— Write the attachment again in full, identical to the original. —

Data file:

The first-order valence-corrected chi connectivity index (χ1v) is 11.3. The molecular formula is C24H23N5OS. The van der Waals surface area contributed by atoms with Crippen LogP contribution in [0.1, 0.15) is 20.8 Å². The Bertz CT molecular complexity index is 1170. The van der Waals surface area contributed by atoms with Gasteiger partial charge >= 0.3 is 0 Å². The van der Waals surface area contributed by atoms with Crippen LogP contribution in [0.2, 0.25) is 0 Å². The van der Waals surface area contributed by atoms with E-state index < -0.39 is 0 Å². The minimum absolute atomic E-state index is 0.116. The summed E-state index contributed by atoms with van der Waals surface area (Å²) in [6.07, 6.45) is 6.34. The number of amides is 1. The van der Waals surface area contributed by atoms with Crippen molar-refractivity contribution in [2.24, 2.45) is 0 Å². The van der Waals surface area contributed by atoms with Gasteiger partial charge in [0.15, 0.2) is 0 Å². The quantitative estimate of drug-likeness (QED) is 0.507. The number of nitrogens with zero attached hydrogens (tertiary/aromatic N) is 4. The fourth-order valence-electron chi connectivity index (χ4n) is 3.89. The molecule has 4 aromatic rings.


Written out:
The first-order valence-corrected chi connectivity index (χ1v) is 11.3. The molecular formula is C24H23N5OS. The van der Waals surface area contributed by atoms with Crippen LogP contribution in [0.1, 0.15) is 20.8 Å². The Bertz CT molecular complexity index is 1170. The van der Waals surface area contributed by atoms with Gasteiger partial charge >= 0.3 is 0 Å². The van der Waals surface area contributed by atoms with Crippen LogP contribution in [0.2, 0.25) is 0 Å². The van der Waals surface area contributed by atoms with E-state index < -0.39 is 0 Å². The minimum absolute atomic E-state index is 0.116. The summed E-state index contributed by atoms with van der Waals surface area (Å²) in [6.07, 6.45) is 6.34. The number of amides is 1. The van der Waals surface area contributed by atoms with Crippen molar-refractivity contribution in [2.24, 2.45) is 0 Å². The van der Waals surface area contributed by atoms with Gasteiger partial charge in [0.15, 0.2) is 0 Å². The quantitative estimate of drug-likeness (QED) is 0.507. The number of nitrogens with zero attached hydrogens (tertiary/aromatic N) is 4. The fourth-order valence-electron chi connectivity index (χ4n) is 3.89. The molecule has 4 aromatic rings.